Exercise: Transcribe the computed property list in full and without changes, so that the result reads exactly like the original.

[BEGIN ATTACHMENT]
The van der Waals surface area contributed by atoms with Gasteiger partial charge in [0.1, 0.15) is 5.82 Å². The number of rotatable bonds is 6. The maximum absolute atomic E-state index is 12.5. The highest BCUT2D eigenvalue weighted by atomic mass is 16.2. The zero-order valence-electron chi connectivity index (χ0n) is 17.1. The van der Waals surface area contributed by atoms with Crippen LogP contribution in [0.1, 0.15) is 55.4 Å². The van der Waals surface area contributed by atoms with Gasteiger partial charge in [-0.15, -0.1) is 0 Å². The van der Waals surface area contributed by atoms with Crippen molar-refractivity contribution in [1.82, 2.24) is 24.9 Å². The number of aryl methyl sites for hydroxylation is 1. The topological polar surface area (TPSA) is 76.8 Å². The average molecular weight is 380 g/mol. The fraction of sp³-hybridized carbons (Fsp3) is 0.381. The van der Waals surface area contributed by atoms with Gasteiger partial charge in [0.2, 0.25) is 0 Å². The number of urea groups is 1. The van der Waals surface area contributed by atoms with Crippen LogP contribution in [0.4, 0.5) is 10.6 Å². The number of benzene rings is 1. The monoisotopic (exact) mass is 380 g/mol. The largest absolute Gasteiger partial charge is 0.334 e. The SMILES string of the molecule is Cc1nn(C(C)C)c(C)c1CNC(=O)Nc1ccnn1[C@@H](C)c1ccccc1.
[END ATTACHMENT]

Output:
The van der Waals surface area contributed by atoms with Gasteiger partial charge in [0.1, 0.15) is 5.82 Å². The number of rotatable bonds is 6. The maximum absolute atomic E-state index is 12.5. The highest BCUT2D eigenvalue weighted by atomic mass is 16.2. The zero-order valence-electron chi connectivity index (χ0n) is 17.1. The van der Waals surface area contributed by atoms with Crippen LogP contribution in [0.1, 0.15) is 55.4 Å². The van der Waals surface area contributed by atoms with Gasteiger partial charge in [-0.15, -0.1) is 0 Å². The van der Waals surface area contributed by atoms with Crippen molar-refractivity contribution in [1.82, 2.24) is 24.9 Å². The number of aryl methyl sites for hydroxylation is 1. The topological polar surface area (TPSA) is 76.8 Å². The average molecular weight is 380 g/mol. The fraction of sp³-hybridized carbons (Fsp3) is 0.381. The van der Waals surface area contributed by atoms with Gasteiger partial charge in [0.2, 0.25) is 0 Å². The number of urea groups is 1. The van der Waals surface area contributed by atoms with Crippen LogP contribution in [0.4, 0.5) is 10.6 Å². The number of benzene rings is 1. The monoisotopic (exact) mass is 380 g/mol. The largest absolute Gasteiger partial charge is 0.334 e. The SMILES string of the molecule is Cc1nn(C(C)C)c(C)c1CNC(=O)Nc1ccnn1[C@@H](C)c1ccccc1.